5 Careers in the Industrial OrganIndustrial-Organizational

  • Human Resources Manager
  • Project Manager
  • Market Research Analyst
  • Effectiveness Consultant
  • Learning and Development Manager

The Industrial-Organizational field examines the strategic behavior of firms, market competition, and employee and consumer behavior. There are a number of careers available within the market that range from entry-level to executive positions. Below are five examples of industrial-organizational careers.

1. Human Resources Manager

A Human Resource Manager is responsible for recruitment, onboarding, training performance, benefits administration, employee relations, payroll functions, policy implementation, affirmative action and employment law compliance. Qualified candidates need a bachelor’s degree, effective verbal and written communication skills, strong interpersonal skills, organizational skills, and the ability to work independently. The average reported salary is $69,546 per year.

2. Project Manager

A Project Manager initiates, plans, executes, and controls temporary projects from start to finish. Two of the most important aspects of project management is managing cost and timelines. A project manager needs to meet with stakeholders to clarify specific requirements, delegate tasks to junior associates, analyze performance, track short- and long-time goals, make adjustments based on financial analysis, and continually develop leadership skills. Qualified candidates need a bachelor’s degree, leadership skills, written and verbal communication skills, analytical thinking, and problem-solving skills. The average reported salary is $80,699 per year.

3. Market Research Analyst

A Market Research Analyst gathers and analyzes data on consumer behavior to help companies market their products. Market Research Analysts uses surveys, focus groups, and interviews to gather information on consumer preferences to help companies create effective product introductions, modifications, and marketing campaigns. Marketing Research Analysts usually work for consultant firms who are contracted to work for other companies. Qualified candidates need a bachelor’s degree, excellent interpersonal skills, analytical thinking, written and verbal skills, and the ability to work independently. The average reported salary is $63,816 per year.

4. Effectiveness Consultant

Effectiveness Consultants assess organization design and workforce performance to maximize productivity and minimize costs. Effectiveness consultants coordinate with executives, managers, and various teams to develop and implement solutions to that will achieve corporate goals. They also conduct research to make recommendations on ways to most effectively utilize a company’s human resources. Effectiveness consultants will even help various departments develop HR policies and training programs. Qualified candidates will need a minimum of a bachelor’s degree, but a master’s degree is often preferred. Effectiveness consultants need to be team players, align interventions with organizational goals, have strong leadership skills, and demonstrate effective written and verbal communication skills. The average reported salary is $61,925 per year.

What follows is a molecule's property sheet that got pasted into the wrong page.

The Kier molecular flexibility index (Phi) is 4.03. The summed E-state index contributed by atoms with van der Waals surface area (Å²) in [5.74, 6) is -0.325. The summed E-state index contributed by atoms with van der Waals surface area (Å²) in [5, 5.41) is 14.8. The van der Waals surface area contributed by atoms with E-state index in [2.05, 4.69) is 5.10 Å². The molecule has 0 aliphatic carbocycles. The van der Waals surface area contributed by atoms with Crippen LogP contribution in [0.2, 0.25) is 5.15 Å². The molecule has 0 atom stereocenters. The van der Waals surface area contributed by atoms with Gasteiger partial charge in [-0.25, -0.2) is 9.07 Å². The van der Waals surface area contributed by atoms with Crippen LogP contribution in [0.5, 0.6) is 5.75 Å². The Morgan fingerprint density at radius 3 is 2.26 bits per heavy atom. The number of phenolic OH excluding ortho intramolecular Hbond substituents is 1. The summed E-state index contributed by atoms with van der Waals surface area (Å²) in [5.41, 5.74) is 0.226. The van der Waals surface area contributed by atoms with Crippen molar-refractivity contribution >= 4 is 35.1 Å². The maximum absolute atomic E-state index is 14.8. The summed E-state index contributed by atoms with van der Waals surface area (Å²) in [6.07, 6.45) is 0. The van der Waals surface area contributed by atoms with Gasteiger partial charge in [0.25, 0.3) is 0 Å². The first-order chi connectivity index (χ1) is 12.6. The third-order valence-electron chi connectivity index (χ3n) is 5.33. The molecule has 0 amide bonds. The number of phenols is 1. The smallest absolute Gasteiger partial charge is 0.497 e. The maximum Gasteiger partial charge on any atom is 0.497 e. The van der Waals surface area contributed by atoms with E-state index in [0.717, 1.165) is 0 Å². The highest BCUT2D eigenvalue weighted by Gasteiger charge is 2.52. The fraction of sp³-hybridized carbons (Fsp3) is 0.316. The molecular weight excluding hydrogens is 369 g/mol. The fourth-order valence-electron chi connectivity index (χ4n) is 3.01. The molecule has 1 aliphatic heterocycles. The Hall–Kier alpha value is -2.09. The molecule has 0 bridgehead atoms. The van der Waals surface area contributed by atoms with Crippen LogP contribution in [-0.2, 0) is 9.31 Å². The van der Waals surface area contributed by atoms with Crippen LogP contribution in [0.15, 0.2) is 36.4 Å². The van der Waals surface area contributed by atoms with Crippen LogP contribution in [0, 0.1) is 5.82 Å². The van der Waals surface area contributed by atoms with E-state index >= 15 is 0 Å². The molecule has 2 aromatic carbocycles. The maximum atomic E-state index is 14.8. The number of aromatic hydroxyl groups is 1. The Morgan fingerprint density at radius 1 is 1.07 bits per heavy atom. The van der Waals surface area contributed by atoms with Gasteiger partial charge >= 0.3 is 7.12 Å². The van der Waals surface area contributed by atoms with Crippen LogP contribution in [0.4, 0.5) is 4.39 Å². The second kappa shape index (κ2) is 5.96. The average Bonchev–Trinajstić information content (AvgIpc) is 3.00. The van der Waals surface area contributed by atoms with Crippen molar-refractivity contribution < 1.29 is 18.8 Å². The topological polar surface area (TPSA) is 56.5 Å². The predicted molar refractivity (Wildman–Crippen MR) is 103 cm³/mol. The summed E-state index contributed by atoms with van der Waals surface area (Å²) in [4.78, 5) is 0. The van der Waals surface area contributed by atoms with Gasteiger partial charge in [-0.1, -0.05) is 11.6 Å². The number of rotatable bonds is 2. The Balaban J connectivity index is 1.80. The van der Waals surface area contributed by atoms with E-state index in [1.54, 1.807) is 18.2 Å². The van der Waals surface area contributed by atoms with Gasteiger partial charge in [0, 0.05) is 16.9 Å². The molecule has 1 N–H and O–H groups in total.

5. Learning and Development Manager

Learning and Development Managers help organizations increase the value of one of their most important assets: their human capital. They need to assess gaps and align employee skills sets with organizational goals. They develop and implement programs and learning strategies that can include seminars, e-learning, workshops, and individual career plans. They often need to maintain training budgets as well as relationships with consultants or vendors. Learning and Development Managers also are key in succession planning. Qualified candidates must have a bachelor’s degree and understand learning styles, multi-modal training methods, and leadership development. The average reported salary is $90,641 per year.

Building a career in the industrial-organizational field can be a rewarding and profitable endeavor. Most entry-level positions require a bachelor’s degree, but with experience, these entry-level positions can evolve into managerial or executive industrial organizational careers.

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Source: Indeed